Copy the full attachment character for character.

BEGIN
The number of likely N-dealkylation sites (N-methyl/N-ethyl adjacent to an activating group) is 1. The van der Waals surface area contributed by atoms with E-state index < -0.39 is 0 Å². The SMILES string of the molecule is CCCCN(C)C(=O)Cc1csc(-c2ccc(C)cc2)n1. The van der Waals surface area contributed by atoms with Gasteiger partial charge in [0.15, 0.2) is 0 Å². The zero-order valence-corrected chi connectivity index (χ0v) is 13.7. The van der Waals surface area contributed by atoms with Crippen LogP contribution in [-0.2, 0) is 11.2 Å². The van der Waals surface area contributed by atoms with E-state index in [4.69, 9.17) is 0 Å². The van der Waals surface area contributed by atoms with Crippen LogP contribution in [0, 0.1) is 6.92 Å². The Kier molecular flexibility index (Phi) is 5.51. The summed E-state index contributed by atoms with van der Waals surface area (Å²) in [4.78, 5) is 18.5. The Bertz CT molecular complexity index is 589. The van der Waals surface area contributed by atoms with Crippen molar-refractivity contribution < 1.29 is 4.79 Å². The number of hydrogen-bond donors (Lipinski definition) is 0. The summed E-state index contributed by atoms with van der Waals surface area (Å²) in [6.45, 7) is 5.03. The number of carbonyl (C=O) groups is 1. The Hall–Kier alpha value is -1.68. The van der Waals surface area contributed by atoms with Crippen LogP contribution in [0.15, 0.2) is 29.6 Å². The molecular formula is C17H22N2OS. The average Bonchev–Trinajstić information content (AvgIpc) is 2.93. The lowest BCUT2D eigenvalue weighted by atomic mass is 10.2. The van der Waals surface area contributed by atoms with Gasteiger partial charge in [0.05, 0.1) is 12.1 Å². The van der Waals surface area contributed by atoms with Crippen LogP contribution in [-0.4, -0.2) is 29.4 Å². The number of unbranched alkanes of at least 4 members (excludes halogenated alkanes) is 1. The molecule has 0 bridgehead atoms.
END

The number of likely N-dealkylation sites (N-methyl/N-ethyl adjacent to an activating group) is 1. The van der Waals surface area contributed by atoms with E-state index < -0.39 is 0 Å². The SMILES string of the molecule is CCCCN(C)C(=O)Cc1csc(-c2ccc(C)cc2)n1. The van der Waals surface area contributed by atoms with Gasteiger partial charge in [0.15, 0.2) is 0 Å². The zero-order valence-corrected chi connectivity index (χ0v) is 13.7. The van der Waals surface area contributed by atoms with Crippen LogP contribution in [-0.2, 0) is 11.2 Å². The van der Waals surface area contributed by atoms with E-state index in [4.69, 9.17) is 0 Å². The van der Waals surface area contributed by atoms with Crippen LogP contribution in [0, 0.1) is 6.92 Å². The Kier molecular flexibility index (Phi) is 5.51. The summed E-state index contributed by atoms with van der Waals surface area (Å²) in [4.78, 5) is 18.5. The Bertz CT molecular complexity index is 589. The van der Waals surface area contributed by atoms with Crippen molar-refractivity contribution < 1.29 is 4.79 Å². The number of hydrogen-bond donors (Lipinski definition) is 0. The summed E-state index contributed by atoms with van der Waals surface area (Å²) in [6.45, 7) is 5.03. The number of carbonyl (C=O) groups is 1. The Hall–Kier alpha value is -1.68. The van der Waals surface area contributed by atoms with Crippen LogP contribution in [0.15, 0.2) is 29.6 Å². The molecular formula is C17H22N2OS. The average Bonchev–Trinajstić information content (AvgIpc) is 2.93. The lowest BCUT2D eigenvalue weighted by atomic mass is 10.2. The van der Waals surface area contributed by atoms with Gasteiger partial charge in [0.05, 0.1) is 12.1 Å². The van der Waals surface area contributed by atoms with Crippen LogP contribution in [-0.4, -0.2) is 29.4 Å². The number of unbranched alkanes of at least 4 members (excludes halogenated alkanes) is 1. The molecule has 0 bridgehead atoms.